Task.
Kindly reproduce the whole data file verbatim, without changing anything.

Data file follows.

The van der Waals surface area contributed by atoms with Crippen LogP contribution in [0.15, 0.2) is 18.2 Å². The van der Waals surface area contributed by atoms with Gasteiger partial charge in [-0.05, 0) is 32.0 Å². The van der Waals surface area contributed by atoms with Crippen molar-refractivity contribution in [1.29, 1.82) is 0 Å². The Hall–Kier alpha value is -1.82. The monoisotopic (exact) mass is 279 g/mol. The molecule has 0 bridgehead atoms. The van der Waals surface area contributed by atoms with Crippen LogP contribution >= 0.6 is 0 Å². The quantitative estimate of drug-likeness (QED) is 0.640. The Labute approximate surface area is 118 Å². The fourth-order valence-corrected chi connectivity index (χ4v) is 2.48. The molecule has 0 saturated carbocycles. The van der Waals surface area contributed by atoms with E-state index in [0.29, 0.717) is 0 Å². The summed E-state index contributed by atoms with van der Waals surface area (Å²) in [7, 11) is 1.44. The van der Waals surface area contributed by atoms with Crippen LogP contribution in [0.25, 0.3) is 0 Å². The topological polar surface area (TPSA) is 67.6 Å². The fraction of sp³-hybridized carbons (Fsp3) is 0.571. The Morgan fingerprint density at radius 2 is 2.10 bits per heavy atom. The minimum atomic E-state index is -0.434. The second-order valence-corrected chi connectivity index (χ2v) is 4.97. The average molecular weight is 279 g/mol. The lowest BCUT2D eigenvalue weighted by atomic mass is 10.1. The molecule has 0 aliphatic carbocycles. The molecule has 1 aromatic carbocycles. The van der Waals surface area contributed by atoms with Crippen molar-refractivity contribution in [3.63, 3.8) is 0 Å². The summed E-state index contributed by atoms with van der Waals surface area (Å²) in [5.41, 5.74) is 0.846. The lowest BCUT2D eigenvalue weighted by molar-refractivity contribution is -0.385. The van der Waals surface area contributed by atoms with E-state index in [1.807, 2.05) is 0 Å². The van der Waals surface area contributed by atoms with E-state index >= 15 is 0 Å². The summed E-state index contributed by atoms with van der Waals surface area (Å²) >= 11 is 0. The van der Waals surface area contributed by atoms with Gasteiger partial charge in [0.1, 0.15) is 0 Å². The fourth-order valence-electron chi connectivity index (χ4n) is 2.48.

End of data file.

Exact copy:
The van der Waals surface area contributed by atoms with Crippen LogP contribution in [0.15, 0.2) is 18.2 Å². The van der Waals surface area contributed by atoms with Gasteiger partial charge in [-0.05, 0) is 32.0 Å². The van der Waals surface area contributed by atoms with Crippen molar-refractivity contribution in [1.29, 1.82) is 0 Å². The Hall–Kier alpha value is -1.82. The monoisotopic (exact) mass is 279 g/mol. The molecule has 0 bridgehead atoms. The van der Waals surface area contributed by atoms with Crippen LogP contribution >= 0.6 is 0 Å². The quantitative estimate of drug-likeness (QED) is 0.640. The Labute approximate surface area is 118 Å². The fourth-order valence-corrected chi connectivity index (χ4v) is 2.48. The molecule has 0 saturated carbocycles. The van der Waals surface area contributed by atoms with E-state index in [0.29, 0.717) is 0 Å². The summed E-state index contributed by atoms with van der Waals surface area (Å²) in [7, 11) is 1.44. The van der Waals surface area contributed by atoms with Crippen LogP contribution in [0.25, 0.3) is 0 Å². The topological polar surface area (TPSA) is 67.6 Å². The fraction of sp³-hybridized carbons (Fsp3) is 0.571. The Morgan fingerprint density at radius 2 is 2.10 bits per heavy atom. The minimum atomic E-state index is -0.434. The second-order valence-corrected chi connectivity index (χ2v) is 4.97. The average molecular weight is 279 g/mol. The lowest BCUT2D eigenvalue weighted by atomic mass is 10.1. The molecule has 0 aliphatic carbocycles. The molecule has 1 aromatic carbocycles. The van der Waals surface area contributed by atoms with Crippen molar-refractivity contribution in [3.63, 3.8) is 0 Å². The summed E-state index contributed by atoms with van der Waals surface area (Å²) in [5.41, 5.74) is 0.846. The lowest BCUT2D eigenvalue weighted by molar-refractivity contribution is -0.385. The van der Waals surface area contributed by atoms with E-state index in [1.807, 2.05) is 0 Å². The van der Waals surface area contributed by atoms with E-state index >= 15 is 0 Å². The summed E-state index contributed by atoms with van der Waals surface area (Å²) >= 11 is 0. The van der Waals surface area contributed by atoms with Gasteiger partial charge in [0.1, 0.15) is 0 Å². The fourth-order valence-electron chi connectivity index (χ4n) is 2.48.